” Can you come again?” piped up one little boy.

Clearly 90 minutes wasn’t enough for this young fellow.

We ended with a big round of applause for the clever children and pats on the back for being a brilliant audience.

I told them that they had just done something most adults couldn’t do: pay close attention for an hour and a half.

Ya boo sucks statistics.

I know what I see and I see ATTENTION!

So next time you doubt your child’s attention span, think  again. You may be surprised!

Are you on Facebook? Please like my Diane’s Puppets Facebook page.

Thanks!

The Power of Puppets : See you Later Alligator!

Yesterday was a very special day. In my previous post I shared with you my granddaughter’s very special second birthday moment.

But what was I doing earlier on in the day?

Well, I was helping a very lovely client find closure for her daughter through the power and play of puppets.

Like a few of my clients, this lovely lady and her family had decided to uproot and move her family to Switzerland. She had called me and asked me to perform a puppet show for a goodbye party where her daughter had the opportunity to say goodbye to her school friends and have fun at the same time. Could I perhaps include references to saying Goodbye in my show?

I considered it for a brief second and my answer was ‘of course!’

With my 20 years of working with children as a children’s entertainer, I’ve encountered many a child who has trouble with saying goodbye. Goodbye  is hard for the adults, so why shouldn’t we expect children to be upset at the prospect of saying farewell?

I’ve had my fair share of tears after a puppet show where children have burst into tears the minute a puppet show has ended .

The reason? They didn’t want me to go, they didn’t want the fun to end and most importantly, they didn’t want to say goodbye.

My own way of dealing with this outburst is to gently reassure the distressed child that you have to say goodbye otherwise you can’t say hello another time, and hello is the most wonderful, exciting thing to say!

Ending with a ‘ See you later Alligator , in a while Crocodile , (Bye Bye Apple Pie!) ( Fifi the Fairy’s own invention) is a sure fire way of using the power of silly to put the smile back on those tear stained faces too.

Snap! Snap!

So I tootled off to Belsize Park yesterday and set up my puppet theatre outside in the very welcome sunshine. ( It made a brief appearance yesterday, we just had to make the most of it before it rains again).

Bobby Bunny was sad that  Tabitha cat was going to Australia and had lost his will to hop. The children were encouraging him to hop and have fun and reassured him that Tabitha would still be his friend even though she was going to Australia.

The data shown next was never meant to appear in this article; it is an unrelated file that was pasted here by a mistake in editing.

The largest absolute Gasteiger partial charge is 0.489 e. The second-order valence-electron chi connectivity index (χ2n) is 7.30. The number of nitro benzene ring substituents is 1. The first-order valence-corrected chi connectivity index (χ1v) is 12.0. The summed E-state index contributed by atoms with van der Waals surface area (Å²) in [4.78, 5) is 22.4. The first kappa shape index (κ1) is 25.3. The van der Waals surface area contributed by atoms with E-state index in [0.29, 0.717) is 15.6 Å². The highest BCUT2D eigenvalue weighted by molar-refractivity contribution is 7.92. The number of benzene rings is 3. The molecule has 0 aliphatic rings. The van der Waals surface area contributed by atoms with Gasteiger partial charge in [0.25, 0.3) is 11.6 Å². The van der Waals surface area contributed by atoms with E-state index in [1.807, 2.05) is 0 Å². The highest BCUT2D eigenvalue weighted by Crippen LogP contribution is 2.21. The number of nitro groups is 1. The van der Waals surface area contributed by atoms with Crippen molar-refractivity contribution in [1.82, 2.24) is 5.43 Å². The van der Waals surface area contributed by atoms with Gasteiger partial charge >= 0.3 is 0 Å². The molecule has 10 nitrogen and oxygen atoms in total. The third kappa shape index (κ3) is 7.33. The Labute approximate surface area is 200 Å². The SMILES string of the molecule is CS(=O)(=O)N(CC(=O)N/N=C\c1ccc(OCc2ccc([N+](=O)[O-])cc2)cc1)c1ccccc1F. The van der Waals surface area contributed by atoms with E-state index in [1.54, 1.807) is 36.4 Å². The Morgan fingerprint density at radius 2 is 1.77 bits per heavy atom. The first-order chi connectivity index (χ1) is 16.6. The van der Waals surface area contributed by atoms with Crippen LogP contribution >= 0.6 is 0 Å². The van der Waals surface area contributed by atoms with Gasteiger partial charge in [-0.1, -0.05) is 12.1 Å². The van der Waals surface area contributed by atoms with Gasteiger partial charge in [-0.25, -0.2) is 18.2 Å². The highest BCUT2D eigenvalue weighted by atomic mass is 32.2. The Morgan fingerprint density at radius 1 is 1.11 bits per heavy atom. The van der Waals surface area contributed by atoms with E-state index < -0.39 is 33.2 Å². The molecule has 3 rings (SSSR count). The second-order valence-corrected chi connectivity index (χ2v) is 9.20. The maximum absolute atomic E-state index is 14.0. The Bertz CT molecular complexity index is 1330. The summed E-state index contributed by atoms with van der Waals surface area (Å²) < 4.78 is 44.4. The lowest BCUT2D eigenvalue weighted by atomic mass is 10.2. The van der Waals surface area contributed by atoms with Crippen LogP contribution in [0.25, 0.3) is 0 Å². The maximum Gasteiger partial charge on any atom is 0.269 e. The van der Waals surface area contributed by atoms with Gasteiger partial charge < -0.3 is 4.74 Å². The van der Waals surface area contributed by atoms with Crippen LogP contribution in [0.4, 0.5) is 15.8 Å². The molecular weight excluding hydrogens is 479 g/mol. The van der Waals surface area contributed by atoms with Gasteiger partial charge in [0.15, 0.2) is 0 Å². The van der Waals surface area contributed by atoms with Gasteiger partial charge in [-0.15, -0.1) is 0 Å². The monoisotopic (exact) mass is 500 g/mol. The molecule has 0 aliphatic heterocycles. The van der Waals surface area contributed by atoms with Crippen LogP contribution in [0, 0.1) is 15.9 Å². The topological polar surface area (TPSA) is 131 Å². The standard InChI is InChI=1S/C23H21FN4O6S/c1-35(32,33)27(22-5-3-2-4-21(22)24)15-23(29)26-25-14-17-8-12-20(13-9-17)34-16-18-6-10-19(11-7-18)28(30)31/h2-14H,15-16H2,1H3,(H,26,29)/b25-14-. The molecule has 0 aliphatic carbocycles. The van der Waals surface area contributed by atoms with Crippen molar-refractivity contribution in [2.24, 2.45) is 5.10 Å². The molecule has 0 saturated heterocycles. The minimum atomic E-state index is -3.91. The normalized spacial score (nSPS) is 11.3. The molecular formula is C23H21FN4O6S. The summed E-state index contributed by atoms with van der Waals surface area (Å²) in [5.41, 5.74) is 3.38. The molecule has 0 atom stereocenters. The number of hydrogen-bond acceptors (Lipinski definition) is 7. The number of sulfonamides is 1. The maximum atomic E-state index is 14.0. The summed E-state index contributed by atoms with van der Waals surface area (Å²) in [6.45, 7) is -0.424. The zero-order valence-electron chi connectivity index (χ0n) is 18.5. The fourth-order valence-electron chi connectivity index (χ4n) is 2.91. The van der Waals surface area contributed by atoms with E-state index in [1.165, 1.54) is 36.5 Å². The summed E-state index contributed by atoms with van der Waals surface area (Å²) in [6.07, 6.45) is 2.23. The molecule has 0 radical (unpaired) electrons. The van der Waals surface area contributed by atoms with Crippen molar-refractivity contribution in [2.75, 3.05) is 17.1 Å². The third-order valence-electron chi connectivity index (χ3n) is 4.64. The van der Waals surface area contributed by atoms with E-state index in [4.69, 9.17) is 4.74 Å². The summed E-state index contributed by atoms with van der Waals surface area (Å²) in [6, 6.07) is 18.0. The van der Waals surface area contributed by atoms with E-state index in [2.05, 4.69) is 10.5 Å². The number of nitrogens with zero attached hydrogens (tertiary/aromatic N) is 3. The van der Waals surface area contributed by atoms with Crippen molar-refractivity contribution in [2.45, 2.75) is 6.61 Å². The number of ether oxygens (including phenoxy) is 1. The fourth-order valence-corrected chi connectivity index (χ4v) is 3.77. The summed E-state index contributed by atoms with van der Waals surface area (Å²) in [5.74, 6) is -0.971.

In between the silly behind-you’s and the silly slapstick humour and chases, I inserted lots of chat and references about using Mummy and Daddy’s  Internet to keep in touch and spoke about having friends to visit. Rather than focusing on the leaving aspect, I stressed the new adventures ahead. Tabitha cat was excited to be going, it was her friend that was sad. This allowed the little girl in question to be able to chat to the rabbit about her leaving in a safe and reassuring way; indeed it was a little bit of a therapy session without anyone even knowing it! Lots of hugs were given to the girl in question from the puppets and she said goodbye with a smile on her face- which was painted just like my lovely puppy puppet Toby

Traditional Toby dog to start the show

So bye bye lovely Taya, we will miss you here at Diane’s Puppets. Don’t forget to send us a postcard from Zurich ( some chocolate would be nice too! ) Only joking. Silly Sausage.

Let’s hope that fun and laughter and puppets have eased the pain of farewell.

The power of puppets never cease to amaze me.

 

Related posts:

The Power of Puppets for Change

Silly is a Serious Business

Puppets: An Emotional Connection

 

Again, Again! Or why young children love repetition

Can you do something different?

I hear this request often from clients. I understand this request very well with my adult brain. If I were going to a party as an adult and the same entertainer was there , be it a stand up comic or a magician and they did the same routine , I’d probably be a little bored. So from my adult clients ( mummies and daddies) perspective, I totally get where they’re coming from.

 

Indeed, when I started out in this business of being a children’s birthday party entertainer and I thought about my routines, I thought with my adult brain and I tried to make sure that I varied my routines as much as possible.  I wondered why my little clients ( boys and girls) kept asking me when I was going to do the monkey puppet? When was I going to do the fairy puppet?

Fairy puppet Fifi

Look at her pretty hair!